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Yakuza - Transmutations CD (album) cover

TRANSMUTATIONS

Yakuza

 

Experimental/Post Metal

3.38 | 15 ratings

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Bonnek
Special Collaborator
Honorary Collaborator
3 stars 'Transmutations' is Yakuza's 4th studio album and one that further explores their mix of hardcore metal with jazz and psychedelic influences. The only thing that seems to be missing now is memorable songwriting, and while I can enjoy the intensity of the performance and the uniqueness of their sound, a lot of the material here doesn't seem to cut it for me.

It starts pretty weak with 'Meat Curtains' where Matt McClelland mimics the whine of Ozzy in his clean vocals, but he misses the sickening evilness and Ozzy's knack for catchiness. And it's again the vocals that remain the main issue on 'Egocide', which suffers from vocal melodies that are too monotone. The music is great however. On 'Congestive Art-Failure' a vocoder is used to help out but it doesn't help. The track is mainly brutal, just like 'Praying For Asteroids'. None of both does much for me.

With 'Raus' the album finally starts showing the qualities of this band. The clean vocals work better here, evoking a certain Joy Division 'atmosphere'. Most of the track remains in quiet post-rock areas, with the saxophone providing a delicate jazzy touch. The track flows into the heavy outburst of 'Steal The Fire', showing that different 'ugly' face of the band again, and this time it works due to the strong music and emotional tension that preceded.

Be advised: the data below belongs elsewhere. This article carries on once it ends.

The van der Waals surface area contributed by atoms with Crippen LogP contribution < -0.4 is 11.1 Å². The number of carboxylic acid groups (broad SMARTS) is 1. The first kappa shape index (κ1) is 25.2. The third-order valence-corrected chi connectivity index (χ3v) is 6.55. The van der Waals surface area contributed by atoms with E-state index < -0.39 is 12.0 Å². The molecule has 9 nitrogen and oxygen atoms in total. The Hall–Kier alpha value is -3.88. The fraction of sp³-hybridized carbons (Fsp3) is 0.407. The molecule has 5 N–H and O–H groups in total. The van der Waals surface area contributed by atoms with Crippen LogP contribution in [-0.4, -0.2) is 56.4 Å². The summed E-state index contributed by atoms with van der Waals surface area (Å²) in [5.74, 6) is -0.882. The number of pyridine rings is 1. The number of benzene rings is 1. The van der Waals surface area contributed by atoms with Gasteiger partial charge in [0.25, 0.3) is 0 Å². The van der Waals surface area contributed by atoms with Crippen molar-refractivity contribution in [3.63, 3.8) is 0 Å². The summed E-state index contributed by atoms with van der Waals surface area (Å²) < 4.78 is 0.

The album continues with the dissonant and chaotic 'The Blinding', which rivals The Swans in disconcerting and nauseating doom. It's wilder, more experimental and psychotic then the other tracks but quite astounding. I don't think I could handle an entire album of this but here it works. 'Existence Into Oblivian' is more typical, with melodic vocals dueling against brutal growls and busy tribal drumming. The psychedelic break near the end is magnificent.

'Perception Management' integrates the different aspects of Yakuza's sound, post-rock, jazz, psychedelica, sludge-metal, it all comes together and as unlikely as the combination may sound, Yakuza can make this sound natural and organic. It's without their real strength. Unfortunately, the album ends as it started, with 2 songs featuring less alluring melodies and - to my ears - rather whiny vocals.

All ingredients that make Yakuza great are in place but the songwriting is very uneven for me. The main body of the album is great, but I don't care much for the opening and closing tracks. The next one would be the real deal. This is one that only fans should seek out.

Bonnek | 3/5 |

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